By James Tubb 
BELLEVILLE – Local residents would be better off without Derek Sloan representing them in Parliament, Ontario Liberal leader Steven Del Duca says.
Meeting with media on Thursday as part of a virtual meeting with Liberals in the Bay of Quinte riding, Del Duca was candid when asked about the controversial MP for neighbouring Hastings-Lennox and Addington riding. Sloan, who was kicked out of the federal Conservative caucus  last month for accepting a donation from a man widely considered to be a white supremacist, unsuccessfully campaigned for the party’s leadership last year on an ultra-conservative platform.
“As a proud Ontarian who holds very dearly the values of tolerance and embracing and celebrating diversity and respect for one another, Derek Sloan should not be in a position of leadership in our system whether provincially or federally,” Del Duca said.
“I think the people of his own riding, the people of Ontario and the people of Canada would be better off without an individual like Mr. Sloan serving in public office.”
On Thursday, Del Duca met virtually with Bay of Quinte residents and stakeholders alongside Emilie Leneveu, the riding’s Liberal candidate for the next provincial election. The theme of the meeting was the local impacts of COVID-19 and the work the Ontario Liberals are doing to prepare for a grassroots platform consultation.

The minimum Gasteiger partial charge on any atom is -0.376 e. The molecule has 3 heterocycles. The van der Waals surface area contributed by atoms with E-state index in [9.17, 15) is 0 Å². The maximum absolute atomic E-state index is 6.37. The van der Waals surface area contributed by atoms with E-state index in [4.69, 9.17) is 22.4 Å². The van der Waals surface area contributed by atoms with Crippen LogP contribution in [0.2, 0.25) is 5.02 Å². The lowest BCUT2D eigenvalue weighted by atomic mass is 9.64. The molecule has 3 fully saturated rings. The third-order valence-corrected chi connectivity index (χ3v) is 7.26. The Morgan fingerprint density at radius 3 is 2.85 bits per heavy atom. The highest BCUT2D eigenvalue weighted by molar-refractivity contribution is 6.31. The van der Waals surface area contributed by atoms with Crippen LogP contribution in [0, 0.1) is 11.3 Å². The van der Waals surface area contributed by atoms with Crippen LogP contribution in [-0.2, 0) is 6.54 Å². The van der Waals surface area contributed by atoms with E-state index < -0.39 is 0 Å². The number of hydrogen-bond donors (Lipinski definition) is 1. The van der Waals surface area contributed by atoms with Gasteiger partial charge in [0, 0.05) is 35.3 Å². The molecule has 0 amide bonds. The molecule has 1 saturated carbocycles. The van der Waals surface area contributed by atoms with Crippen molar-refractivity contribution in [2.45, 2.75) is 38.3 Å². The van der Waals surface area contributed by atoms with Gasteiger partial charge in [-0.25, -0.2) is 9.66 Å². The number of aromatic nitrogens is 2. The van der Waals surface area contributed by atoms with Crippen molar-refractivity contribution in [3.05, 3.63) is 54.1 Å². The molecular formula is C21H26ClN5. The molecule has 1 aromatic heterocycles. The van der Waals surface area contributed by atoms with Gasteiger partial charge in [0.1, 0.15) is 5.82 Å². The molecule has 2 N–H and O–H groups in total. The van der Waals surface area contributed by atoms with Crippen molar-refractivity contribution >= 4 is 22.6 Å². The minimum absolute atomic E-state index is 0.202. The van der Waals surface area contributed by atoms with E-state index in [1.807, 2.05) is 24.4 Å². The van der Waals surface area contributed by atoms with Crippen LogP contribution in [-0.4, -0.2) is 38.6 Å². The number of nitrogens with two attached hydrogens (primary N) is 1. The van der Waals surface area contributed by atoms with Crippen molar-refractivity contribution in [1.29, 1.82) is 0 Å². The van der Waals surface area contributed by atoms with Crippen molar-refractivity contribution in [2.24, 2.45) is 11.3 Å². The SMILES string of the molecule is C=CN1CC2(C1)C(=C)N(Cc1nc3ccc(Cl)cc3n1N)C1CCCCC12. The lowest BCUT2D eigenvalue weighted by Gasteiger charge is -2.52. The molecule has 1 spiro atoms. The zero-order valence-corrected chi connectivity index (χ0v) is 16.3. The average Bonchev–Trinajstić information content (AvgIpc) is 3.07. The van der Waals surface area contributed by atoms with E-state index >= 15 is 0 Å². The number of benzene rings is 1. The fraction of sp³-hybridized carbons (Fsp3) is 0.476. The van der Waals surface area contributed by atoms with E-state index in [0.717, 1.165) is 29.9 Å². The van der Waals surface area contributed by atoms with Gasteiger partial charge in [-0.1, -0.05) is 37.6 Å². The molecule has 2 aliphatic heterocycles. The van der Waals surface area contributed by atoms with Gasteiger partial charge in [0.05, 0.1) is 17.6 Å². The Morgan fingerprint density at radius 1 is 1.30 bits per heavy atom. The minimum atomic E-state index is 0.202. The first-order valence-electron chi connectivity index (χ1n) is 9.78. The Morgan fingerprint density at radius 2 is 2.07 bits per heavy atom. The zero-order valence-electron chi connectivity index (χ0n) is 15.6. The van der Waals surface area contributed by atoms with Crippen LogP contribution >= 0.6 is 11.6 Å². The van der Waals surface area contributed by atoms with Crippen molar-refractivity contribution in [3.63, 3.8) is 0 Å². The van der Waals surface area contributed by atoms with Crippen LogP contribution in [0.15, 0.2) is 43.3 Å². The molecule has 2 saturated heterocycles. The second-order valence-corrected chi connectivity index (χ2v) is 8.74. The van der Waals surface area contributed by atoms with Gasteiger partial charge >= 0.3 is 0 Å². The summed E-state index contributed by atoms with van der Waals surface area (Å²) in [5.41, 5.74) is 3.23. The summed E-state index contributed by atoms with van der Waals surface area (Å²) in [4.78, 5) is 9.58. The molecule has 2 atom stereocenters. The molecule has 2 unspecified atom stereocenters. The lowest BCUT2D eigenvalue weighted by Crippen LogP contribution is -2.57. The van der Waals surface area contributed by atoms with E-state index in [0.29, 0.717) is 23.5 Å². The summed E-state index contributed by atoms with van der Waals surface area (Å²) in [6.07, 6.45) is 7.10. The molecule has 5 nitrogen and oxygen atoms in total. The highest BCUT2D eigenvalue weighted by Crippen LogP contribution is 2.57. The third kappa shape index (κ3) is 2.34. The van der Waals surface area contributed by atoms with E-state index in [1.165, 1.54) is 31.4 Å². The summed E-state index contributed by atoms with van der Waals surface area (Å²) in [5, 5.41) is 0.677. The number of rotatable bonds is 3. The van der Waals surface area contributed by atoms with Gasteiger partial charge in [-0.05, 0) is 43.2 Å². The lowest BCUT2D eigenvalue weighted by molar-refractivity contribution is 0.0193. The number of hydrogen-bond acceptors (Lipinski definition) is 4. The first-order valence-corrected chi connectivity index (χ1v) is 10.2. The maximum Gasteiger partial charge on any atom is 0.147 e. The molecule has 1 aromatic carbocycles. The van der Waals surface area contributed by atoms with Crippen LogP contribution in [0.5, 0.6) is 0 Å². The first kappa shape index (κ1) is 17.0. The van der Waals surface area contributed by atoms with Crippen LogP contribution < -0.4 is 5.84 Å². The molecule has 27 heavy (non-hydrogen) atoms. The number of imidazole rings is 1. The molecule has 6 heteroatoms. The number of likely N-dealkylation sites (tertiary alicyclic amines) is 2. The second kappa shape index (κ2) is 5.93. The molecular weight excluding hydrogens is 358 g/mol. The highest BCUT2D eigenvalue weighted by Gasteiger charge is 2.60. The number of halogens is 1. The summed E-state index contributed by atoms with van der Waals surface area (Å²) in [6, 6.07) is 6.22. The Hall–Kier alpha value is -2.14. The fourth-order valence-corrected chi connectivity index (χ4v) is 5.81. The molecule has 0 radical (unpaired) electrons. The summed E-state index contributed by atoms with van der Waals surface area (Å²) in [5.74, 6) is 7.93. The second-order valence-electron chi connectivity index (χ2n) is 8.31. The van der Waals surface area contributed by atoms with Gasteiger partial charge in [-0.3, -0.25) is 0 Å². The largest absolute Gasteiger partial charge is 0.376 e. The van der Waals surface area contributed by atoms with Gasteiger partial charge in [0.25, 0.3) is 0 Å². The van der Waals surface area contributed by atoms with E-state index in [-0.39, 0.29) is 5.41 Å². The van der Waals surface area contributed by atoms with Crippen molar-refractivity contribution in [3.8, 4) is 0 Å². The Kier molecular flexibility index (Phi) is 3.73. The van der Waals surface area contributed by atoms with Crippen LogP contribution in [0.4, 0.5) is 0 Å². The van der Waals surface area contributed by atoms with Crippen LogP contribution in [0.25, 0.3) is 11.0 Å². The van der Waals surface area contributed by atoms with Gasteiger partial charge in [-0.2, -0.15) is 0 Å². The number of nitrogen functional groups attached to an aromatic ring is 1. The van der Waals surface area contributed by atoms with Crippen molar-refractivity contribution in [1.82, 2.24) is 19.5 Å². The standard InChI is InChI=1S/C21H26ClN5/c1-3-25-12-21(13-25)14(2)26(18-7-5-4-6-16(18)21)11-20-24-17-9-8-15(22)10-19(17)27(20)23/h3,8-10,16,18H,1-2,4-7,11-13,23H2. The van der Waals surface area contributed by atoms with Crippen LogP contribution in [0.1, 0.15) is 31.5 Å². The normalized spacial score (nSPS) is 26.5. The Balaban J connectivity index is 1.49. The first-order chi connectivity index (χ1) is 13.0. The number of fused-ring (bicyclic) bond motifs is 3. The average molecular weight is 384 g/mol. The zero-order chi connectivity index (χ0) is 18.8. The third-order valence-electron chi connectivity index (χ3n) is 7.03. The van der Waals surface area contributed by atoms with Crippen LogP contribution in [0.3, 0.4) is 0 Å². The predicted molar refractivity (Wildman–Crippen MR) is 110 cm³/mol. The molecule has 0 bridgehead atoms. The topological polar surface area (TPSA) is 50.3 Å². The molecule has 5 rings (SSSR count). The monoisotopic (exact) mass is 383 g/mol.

One topic Del Duca was asked about was a recent inspection blitz by Hastings Prince Edward Public Health  and Ontario Ministry of Labour  inspectors which found that only 46 per cent of businesses in this area were in compliance with COVID-19 requirements. The health unit has so far not released the names of non-compliant businesses.
Asked whether it should do so, Del Duca said it was up to public-health officials.
He added that Conservative Premier Doug Ford should do more to make COVID regulations less confusing.
“Especially during the second wave, the messaging that has been coming from Queen’s Park, from Doug Ford in particular, has been so confusing and so incoherent that it is a struggle … We cannot allow the people of Ontario to be confused if we are going to make it to the other side of this pandemic.”